Monday, February 8, 2010
At ICAN, we firmly believe that no dog in service training ever fails the program, although they may experience a “career change”. Such is the case with dear Bella who is departing the ICAN training program. Let us explain why. (Don’t worry – she’s healthy and happy and there’s a happy ending!)
To understand the challenge with Bella, we ask you to think of the following. Take your most firmly held belief, one that you can’t imagine yourself ever, EVER changing your mind about.
How hard it would be for you to change a belief that your mind, your heart, and your soul believe to be right, true and real? Pretty darn hard. It would be like trying to convince Tony Stewart that he shouldn’t race for the win when on track!
With that example in mind, let’s explain Bella’s reason for her career change.
Bella has her own deeply held belief that she can’t give up. Her belief is that certain things that she encounters in life have a vital importance and significance, so vital and significant that she will defend against them being taken from her. The technical term for what Bella does is "Resource Guarding.”
In many domesticated dogs, this instinct to guard and protect things that ensure survival and health has decreased because of generations of living with abundant resources and being kept safe by human guardians. However, due to some dogs’ genetics, this instinct to resource guard still shows up. Typically, dogs who have this instinct tend to start showing it between 5 and 7 months of age.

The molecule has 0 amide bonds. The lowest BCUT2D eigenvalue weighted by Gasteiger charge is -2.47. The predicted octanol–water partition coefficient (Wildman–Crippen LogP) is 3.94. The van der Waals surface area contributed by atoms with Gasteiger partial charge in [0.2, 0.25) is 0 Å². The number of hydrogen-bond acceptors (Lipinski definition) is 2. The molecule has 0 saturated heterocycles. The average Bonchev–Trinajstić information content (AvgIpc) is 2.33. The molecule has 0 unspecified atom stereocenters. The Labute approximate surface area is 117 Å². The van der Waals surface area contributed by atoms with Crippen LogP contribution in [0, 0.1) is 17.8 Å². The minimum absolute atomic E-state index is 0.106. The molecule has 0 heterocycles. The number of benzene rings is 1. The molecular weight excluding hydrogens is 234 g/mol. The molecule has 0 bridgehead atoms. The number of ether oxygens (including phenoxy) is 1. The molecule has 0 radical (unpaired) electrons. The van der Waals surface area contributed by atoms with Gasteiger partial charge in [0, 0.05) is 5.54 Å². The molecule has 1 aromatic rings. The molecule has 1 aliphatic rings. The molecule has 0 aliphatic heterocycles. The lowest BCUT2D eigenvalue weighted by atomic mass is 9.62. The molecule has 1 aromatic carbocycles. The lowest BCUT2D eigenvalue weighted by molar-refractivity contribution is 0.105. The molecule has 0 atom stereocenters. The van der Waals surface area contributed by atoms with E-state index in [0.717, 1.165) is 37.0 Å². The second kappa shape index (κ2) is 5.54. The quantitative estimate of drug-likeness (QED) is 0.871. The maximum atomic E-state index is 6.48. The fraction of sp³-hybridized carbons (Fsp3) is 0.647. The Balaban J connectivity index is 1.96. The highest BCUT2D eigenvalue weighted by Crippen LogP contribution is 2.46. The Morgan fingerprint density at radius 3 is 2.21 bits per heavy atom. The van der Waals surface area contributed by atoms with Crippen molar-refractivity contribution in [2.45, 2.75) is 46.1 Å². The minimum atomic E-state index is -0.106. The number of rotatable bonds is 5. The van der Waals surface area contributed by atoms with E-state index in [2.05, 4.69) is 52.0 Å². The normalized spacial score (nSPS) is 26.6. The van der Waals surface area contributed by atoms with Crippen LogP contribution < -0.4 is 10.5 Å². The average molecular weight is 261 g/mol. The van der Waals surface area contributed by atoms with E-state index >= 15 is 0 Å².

In some cases, this resource guarding and reactivity is mild and the dog can be trained with positive methods to give up the guarded item in favor of something more attractive. However, in Bella’s case, there are no items more attractive to her than the item she is currently guarding and defending. This greatly limits the ability to train her from demonstrating the unwanted behavior. ICAN staff and trainers spent several months working with Bella to modify her pattern of resource guarding. Initially, our positive training methods appeared to have worked and she went one full month without incident, receiving an abundance of praise and treats for her appropriate behavior. But then, without warning, she reverted back to the resource guarding and did so without any warning.
Bella's resource guarding is tricky because her response involves growling and use of her mouth to ward off what she sees as a threat to her survival. For example, a person’s hand reaching to remove a rawhide from her will be growled at or nipped at. It doesn’t matter that this hand may be offering her a juicy steak to replace the rawhide; something in Bella tells her that she must keep the rawhide for survival. Bella’s response is further complicated in that it is spontaneous, intense, and unpredictable.
Does this mean Bella is a bad dog or untrainable? NOT AT ALL. In every other instance, Bella is a beautiful, loving dog and very skilled in offering appropriate behaviors when asked. Was this something brought on from being trained inside a prison? NOT AT ALL. I wish each of you could see the dedicated care and positive-based training that all of Smoke’s Pup Crew receive from their trainers living inside correctional facilities. Bella’s trainers did everything correctly in teaching her skills and behavior appropriate to a service dogs.